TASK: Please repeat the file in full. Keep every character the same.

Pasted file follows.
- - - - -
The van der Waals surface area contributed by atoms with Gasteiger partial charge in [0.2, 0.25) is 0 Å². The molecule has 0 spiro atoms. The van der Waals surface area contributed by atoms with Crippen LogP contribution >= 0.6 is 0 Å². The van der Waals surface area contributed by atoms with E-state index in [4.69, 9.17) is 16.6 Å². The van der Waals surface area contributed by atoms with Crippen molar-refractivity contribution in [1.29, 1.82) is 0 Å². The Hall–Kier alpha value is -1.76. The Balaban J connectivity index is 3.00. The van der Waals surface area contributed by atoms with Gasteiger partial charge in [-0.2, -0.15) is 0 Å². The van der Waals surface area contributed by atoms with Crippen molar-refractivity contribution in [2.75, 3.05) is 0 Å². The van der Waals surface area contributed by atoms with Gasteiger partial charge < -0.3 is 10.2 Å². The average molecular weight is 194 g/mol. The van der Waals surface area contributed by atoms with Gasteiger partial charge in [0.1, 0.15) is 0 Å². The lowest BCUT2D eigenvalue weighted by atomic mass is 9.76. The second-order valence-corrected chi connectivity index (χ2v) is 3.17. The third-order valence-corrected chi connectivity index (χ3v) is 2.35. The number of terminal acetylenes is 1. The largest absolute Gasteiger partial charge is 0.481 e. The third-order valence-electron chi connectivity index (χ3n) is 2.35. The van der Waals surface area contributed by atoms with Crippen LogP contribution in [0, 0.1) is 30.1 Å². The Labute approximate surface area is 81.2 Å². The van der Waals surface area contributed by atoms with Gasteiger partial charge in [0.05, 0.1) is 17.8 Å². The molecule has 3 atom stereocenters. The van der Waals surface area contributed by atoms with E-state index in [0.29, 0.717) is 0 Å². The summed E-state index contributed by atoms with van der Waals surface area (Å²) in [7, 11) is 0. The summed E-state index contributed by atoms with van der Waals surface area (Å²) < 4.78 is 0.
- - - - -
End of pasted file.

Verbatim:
The van der Waals surface area contributed by atoms with Gasteiger partial charge in [0.2, 0.25) is 0 Å². The molecule has 0 spiro atoms. The van der Waals surface area contributed by atoms with Crippen LogP contribution >= 0.6 is 0 Å². The van der Waals surface area contributed by atoms with E-state index in [4.69, 9.17) is 16.6 Å². The van der Waals surface area contributed by atoms with Crippen molar-refractivity contribution in [1.29, 1.82) is 0 Å². The Hall–Kier alpha value is -1.76. The Balaban J connectivity index is 3.00. The van der Waals surface area contributed by atoms with Gasteiger partial charge in [-0.2, -0.15) is 0 Å². The van der Waals surface area contributed by atoms with Crippen molar-refractivity contribution in [2.75, 3.05) is 0 Å². The van der Waals surface area contributed by atoms with Gasteiger partial charge < -0.3 is 10.2 Å². The average molecular weight is 194 g/mol. The van der Waals surface area contributed by atoms with Gasteiger partial charge in [0.1, 0.15) is 0 Å². The lowest BCUT2D eigenvalue weighted by atomic mass is 9.76. The second-order valence-corrected chi connectivity index (χ2v) is 3.17. The third-order valence-corrected chi connectivity index (χ3v) is 2.35. The number of terminal acetylenes is 1. The largest absolute Gasteiger partial charge is 0.481 e. The third-order valence-electron chi connectivity index (χ3n) is 2.35. The van der Waals surface area contributed by atoms with Crippen LogP contribution in [0, 0.1) is 30.1 Å². The Labute approximate surface area is 81.2 Å². The van der Waals surface area contributed by atoms with Gasteiger partial charge in [0.05, 0.1) is 17.8 Å². The molecule has 3 atom stereocenters. The van der Waals surface area contributed by atoms with E-state index in [0.29, 0.717) is 0 Å². The summed E-state index contributed by atoms with van der Waals surface area (Å²) in [7, 11) is 0. The summed E-state index contributed by atoms with van der Waals surface area (Å²) < 4.78 is 0.